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Opposing viewpoints on Homosexuality


Most of the debate on homosexuality within Hinduism is centered on these three teachings, and how proponents and
opponents of homosexuality interpret these teachings. Opponents of homosexuality argue that: Romantic love is only natural
between a man and a woman, and it is impossible for two men or two women to experience the same form of love.

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Opposing viewpoints on Homosexuality
Since romantic love is only possible between a man and a woman, sex between two men or two women can only be the
product of lust, and lust is wrong; therefore homosexual activities are wrong. One of the three functions of marriage is
Prajaa, the progeny for perpetuation of one's family. A homosexual couple cannot procreate, and thus cannot be married.
Premarital and extramarital sex is wrong, and because homosexuals cannot marry, they should not engage in sexual
relationships.

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Proponents of homosexuality argue
Nowhere in the Hindu sacred texts is romantic love excluded to all but a man and woman, so there are no religious grounds
to make a statement to the contrary. Since homosexuals can experience romantic love, homosexual sexual relationships are
not all the product of lust. The three functions of marriage are given in the Dharma Shastras, books that are not binding to
Hindus, and thus Prajaa is not a determining factor in Hindu marriages.

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The concept of third gender in Hinduism
Even though there is no specific mention of homosexuality, Hinduism recognizes people showing the signs of both sexes.
The terminology used for such person is tritiya prakriti, literally third nature. The third gender is the common term for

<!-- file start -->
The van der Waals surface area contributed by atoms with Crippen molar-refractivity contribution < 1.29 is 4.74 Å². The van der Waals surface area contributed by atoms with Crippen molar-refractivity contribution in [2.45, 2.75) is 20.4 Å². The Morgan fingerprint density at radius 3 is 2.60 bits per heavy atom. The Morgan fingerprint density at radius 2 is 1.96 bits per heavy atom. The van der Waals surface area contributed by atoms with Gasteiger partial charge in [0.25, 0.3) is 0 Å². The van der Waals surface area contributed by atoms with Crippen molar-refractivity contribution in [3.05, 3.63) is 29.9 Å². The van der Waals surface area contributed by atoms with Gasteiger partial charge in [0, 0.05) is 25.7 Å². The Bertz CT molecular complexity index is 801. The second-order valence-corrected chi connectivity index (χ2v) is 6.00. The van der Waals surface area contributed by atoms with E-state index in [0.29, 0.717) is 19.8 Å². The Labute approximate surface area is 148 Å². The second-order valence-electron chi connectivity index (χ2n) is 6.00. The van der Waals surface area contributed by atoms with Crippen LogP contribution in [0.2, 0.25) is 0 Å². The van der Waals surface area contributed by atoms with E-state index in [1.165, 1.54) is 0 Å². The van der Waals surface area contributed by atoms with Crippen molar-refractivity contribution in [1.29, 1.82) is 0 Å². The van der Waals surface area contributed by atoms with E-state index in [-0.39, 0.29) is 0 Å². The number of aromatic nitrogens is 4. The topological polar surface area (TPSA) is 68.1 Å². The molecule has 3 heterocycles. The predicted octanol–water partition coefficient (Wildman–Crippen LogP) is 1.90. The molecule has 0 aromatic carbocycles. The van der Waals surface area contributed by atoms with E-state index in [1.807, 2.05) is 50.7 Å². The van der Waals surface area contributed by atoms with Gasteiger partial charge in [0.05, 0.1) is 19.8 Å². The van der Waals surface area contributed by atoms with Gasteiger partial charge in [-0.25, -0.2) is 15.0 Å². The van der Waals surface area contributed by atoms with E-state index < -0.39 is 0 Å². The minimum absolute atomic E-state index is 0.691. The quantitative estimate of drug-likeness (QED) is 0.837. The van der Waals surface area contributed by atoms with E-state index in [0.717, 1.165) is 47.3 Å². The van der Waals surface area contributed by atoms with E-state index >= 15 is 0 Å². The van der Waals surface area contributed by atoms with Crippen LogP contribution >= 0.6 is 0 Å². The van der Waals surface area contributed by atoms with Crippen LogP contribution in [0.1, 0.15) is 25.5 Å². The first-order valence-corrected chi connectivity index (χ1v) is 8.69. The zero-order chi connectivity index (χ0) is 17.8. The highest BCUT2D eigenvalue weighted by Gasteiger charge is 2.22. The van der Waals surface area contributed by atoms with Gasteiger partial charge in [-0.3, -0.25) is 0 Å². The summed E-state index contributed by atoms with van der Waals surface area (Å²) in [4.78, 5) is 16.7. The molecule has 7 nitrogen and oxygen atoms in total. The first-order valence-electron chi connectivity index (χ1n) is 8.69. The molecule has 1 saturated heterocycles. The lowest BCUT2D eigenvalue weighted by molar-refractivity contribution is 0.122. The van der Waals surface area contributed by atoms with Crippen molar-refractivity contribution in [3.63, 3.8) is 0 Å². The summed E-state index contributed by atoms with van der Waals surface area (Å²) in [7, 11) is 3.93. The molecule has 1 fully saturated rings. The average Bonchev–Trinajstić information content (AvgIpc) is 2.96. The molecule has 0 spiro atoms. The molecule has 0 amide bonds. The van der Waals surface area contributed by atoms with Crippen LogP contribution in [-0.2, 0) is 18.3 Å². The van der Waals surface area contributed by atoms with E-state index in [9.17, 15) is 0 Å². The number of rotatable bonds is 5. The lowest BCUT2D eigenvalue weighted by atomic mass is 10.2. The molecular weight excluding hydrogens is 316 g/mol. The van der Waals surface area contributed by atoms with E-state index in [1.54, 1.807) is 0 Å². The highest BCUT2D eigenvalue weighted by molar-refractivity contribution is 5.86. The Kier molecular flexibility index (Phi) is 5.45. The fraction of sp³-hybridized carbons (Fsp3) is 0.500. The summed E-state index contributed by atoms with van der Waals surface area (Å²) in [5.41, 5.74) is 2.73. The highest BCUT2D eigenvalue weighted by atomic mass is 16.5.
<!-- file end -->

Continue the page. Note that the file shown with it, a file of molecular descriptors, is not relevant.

human being that is between a man and woman. India, the country with highest Hindu population in the world, does not
officially recognize the third gender, except in the Indian State of Tamil Nadu

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The concept of third gender in Hinduism
In India, the followers of Radha-Krishna worshiping cult believe that everyone on earth is a woman and only Lord Krishna is
a man. Based on their belief, the male devotes dress as a woman. Nepal, the country with world’s second largest Hindu
population, officially recognizes the third gender. Nepali definition of third gender includes lesbian, gay, bisexual and
transgender.

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Homosexual iconography in Hinduism
There is an overwhelming presence of homosexual iconography in Hinduism. Hindu art in sculptures, carvings, and
paintings represent copulation between the same sexes. Since Hindu religion and philosophy treats sexuality as pleasure and
fertility, erotic carvings are highly revered. Erotic sculptures, carvings and paintings are significant aspect of Hindu
Temples. In Kama Sutra, the Hindu book on sexuality, homosexuality is considered permissible in some communities and
forbidden in others.

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Kama Shastra on Third-Gender Roles
People of the third sex (tritiya-prakriti) are of two kinds, according to whether their appearance is masculine or feminine.
(Kama Sutra 2.9.1). Members of the third sex are first categorized according to whether their physical characteristics are
either male or female. These are known as kliba, or gay males, and svairini, or lesbians. Each of these categories is then
divided into two, depending upon whether their behavior is either masculine or feminine. They are then further divided into
many subcategories.

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What do the scriptures say?
Let me now address whether our shastras or scriptures have any strictures against homosexuality (tritiya-prakriti). The
Rigveda says “Vikruti Evam Prakriti” (diversity is what nature is all about) but it stops short just there. Srimad Bhagavatam
has also made references to homosexuals [Canto 3.20.23-37]. Homosexuality is said to have existed since the dawn of
creation. But the Bhagavatam does not explicitly describe nor proscribe it